The Drevitches, Week 6: The Toughest Part of Working Out
Filed under: Healthy Families Challenge
For a long time before we started this process, my wife, Lynn, and I had a difficult time making time for fitness. She would sneak in a workout before work maybe once a week, or an occasional lunchtime run on the treadmill. For me, the options were more limited. We'd each take kids to different schools each morning; after my drop-off, I would hustle to work. I have a shortened workday because I'm the one who comes home in time to be with the kids at the end of the day. Usually, I can't afford to take time off at lunch, either.
There was an oasis recently: During the month last summer when our 9-year-old son was at sleep-away camp, and his two siblings were together at day camp, either Lynn or I could work out every weekday morning. It felt great and we wanted to find a way to keep it up.
There were also weekends, of course, and we tried to slip in gym time between the kids' sports and activity schedules. But often, we'd find ourselves fighting over who would get to exercise during what was typically a single Sunday-morning window to get away. Who deserved to work out more? Who'd worked out last? Who had the tougher week? It could get heated.
That's changed now, thanks in part to the kids getting bigger -- as of this fall, fifth-grader Benjamin is old enough to walk himself and his sister to school on weekday mornings, and to and from Hebrew School on Sundays. That frees up Lynn and I each to have an early-morning personal-training session on a different day of the week, and it means we can both work out -- her first, then me -- on Sunday mornings. Beyond that, we're trying to unearth one lunch hour each week to break away from our offices and get to the gym.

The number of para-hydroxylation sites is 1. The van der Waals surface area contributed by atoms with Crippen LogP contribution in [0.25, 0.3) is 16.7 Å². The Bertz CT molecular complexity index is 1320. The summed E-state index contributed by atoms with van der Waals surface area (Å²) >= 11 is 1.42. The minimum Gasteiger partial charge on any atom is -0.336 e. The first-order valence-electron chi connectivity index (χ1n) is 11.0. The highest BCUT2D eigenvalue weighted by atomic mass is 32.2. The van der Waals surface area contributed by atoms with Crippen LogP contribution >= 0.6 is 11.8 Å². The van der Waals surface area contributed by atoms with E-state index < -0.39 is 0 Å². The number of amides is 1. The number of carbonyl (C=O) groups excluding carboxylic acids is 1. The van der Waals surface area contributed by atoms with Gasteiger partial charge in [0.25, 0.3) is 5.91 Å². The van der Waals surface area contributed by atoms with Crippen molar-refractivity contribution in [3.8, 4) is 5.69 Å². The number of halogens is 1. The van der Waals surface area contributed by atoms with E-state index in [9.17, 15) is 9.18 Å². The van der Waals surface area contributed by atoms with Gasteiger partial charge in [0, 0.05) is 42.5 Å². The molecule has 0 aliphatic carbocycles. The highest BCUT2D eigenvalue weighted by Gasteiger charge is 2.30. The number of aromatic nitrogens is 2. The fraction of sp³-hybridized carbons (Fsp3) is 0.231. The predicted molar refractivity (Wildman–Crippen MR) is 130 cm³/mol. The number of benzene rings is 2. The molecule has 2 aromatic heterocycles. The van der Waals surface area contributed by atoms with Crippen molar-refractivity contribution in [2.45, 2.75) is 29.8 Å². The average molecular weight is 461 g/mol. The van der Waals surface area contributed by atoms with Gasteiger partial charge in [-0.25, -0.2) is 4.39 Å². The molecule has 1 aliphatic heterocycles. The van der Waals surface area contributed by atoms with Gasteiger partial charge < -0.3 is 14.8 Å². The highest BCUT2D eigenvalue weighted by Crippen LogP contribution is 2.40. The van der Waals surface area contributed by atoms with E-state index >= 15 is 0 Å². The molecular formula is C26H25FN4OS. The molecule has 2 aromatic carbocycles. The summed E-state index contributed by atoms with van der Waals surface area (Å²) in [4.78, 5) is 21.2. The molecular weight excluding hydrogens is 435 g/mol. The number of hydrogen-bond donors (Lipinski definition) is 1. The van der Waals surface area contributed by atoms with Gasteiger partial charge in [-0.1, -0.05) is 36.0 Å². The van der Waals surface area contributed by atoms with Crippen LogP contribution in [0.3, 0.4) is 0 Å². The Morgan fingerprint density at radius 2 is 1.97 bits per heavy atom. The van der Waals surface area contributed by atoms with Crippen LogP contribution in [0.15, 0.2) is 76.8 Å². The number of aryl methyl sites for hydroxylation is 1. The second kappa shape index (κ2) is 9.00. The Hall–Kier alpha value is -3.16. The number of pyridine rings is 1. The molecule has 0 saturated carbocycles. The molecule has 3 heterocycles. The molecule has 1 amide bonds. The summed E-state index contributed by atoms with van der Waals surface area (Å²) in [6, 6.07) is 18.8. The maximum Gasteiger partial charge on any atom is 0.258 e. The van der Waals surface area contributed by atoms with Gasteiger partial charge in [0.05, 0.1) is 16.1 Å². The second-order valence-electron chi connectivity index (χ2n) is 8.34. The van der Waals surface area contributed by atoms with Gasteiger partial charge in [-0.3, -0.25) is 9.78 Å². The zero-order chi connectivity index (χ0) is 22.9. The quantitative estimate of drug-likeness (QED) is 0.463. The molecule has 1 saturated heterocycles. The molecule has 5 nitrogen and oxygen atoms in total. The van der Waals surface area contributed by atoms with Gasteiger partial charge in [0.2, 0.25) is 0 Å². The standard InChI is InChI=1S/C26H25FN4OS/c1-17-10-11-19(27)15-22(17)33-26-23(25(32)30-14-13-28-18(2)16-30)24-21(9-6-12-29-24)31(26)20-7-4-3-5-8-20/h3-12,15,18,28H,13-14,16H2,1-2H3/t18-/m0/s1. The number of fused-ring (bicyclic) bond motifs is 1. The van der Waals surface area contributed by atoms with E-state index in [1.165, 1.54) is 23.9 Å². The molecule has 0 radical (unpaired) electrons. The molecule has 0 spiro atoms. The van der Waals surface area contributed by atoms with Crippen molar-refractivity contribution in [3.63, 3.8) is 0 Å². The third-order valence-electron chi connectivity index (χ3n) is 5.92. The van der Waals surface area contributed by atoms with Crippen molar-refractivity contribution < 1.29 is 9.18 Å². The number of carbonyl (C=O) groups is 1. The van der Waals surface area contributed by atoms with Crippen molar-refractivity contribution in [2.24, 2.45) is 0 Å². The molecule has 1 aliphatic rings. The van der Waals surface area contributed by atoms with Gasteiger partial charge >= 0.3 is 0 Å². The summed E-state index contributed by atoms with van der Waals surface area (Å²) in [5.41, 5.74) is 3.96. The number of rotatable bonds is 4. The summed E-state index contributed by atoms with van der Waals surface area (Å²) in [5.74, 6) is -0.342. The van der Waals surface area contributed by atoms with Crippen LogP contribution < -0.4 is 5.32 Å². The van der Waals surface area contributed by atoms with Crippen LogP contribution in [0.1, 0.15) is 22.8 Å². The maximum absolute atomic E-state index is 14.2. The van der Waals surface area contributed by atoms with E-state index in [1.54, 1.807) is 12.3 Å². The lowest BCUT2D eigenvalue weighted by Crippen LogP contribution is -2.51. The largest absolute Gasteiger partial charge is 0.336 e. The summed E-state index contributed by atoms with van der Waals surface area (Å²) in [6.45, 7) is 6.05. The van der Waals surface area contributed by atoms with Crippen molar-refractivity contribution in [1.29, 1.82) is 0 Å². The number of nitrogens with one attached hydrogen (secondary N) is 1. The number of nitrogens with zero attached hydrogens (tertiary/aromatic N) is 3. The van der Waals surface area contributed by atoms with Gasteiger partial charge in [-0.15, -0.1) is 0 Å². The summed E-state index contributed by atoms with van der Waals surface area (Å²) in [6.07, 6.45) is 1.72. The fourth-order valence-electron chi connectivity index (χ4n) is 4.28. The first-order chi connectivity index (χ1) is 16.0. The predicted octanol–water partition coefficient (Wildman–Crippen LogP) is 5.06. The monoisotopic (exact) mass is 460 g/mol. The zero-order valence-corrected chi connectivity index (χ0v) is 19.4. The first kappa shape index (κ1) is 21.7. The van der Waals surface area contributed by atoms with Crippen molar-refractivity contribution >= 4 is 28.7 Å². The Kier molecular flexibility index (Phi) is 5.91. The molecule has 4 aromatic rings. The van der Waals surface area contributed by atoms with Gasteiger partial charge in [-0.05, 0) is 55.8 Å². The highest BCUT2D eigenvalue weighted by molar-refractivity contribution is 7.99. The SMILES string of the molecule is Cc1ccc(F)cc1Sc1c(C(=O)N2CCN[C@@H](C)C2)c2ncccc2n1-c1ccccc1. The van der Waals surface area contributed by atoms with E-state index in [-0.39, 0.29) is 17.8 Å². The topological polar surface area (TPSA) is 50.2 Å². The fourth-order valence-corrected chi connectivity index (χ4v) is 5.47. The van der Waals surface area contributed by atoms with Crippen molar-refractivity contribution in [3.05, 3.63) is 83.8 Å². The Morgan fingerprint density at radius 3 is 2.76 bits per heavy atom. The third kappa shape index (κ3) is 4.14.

It's still tough -- business meetings and events at the kids' schools have had us rescheduling our training sessions more often than I'm sure our trainers would like.
If our schedules are tough, our trainers are tougher. Each has focused us on the parts of a balanced exercise diet we'd each avoided.
Lynn's regular workout had been 90 percent cardio, a mix of treadmills and cross-trainers that built a sweat but not much strength. Now she's started sessions with her trainer, Jamar Grimball at the Jewish Community Center of Manhattan, and he is putting her through a stringent set of core exercises like squats and lunges, and weight-training machines where her biceps and triceps are pushed in ways she'd never considered in her old workouts.
The results are less sweat but more pain and, hopefully, in the end, more strength. She admits that a renewed focus on her muscles is a steep challenge.
My trainer, Victoria Gallagher New York Sports Clubs, has found plenty of areas of the gym I'd ignored over the years. She continues to push weight-training and cardio together -- recently, I've run up and down stairs while raising a dumbbell over my head to raise my heart rate while working my shoulders. And I'm doing crunches while raising a dumbbell over my head to work my abs and arms.
My gym-floor frenemy, the Bosu ball, is still a big part of our sessions. I'm now able to do push-ups on the ball with an added "mountain-climb" between each one. (In a mountain climb, you lift yourself into a "plank" position as you would for a push-up, but instead of a push up, you hold the position and bring one leg up and then the other, as if you were running up a hill. It's the type of exercise where, if you don't feel the burn in your gut quickly, you're doing it wrong.)
My main impression of the workouts I'm doing now is not how tough they are, or how achy I feel afterwards. No, mostly I feel a sense of disbelief that I can actually do the things I'm doing, things I never imagined I was in shape enough to do. For that, I can thank Victoria, and the fates that have opened up my schedule just enough to fit our sessions in.
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Start by teaching him that it is safe to do so.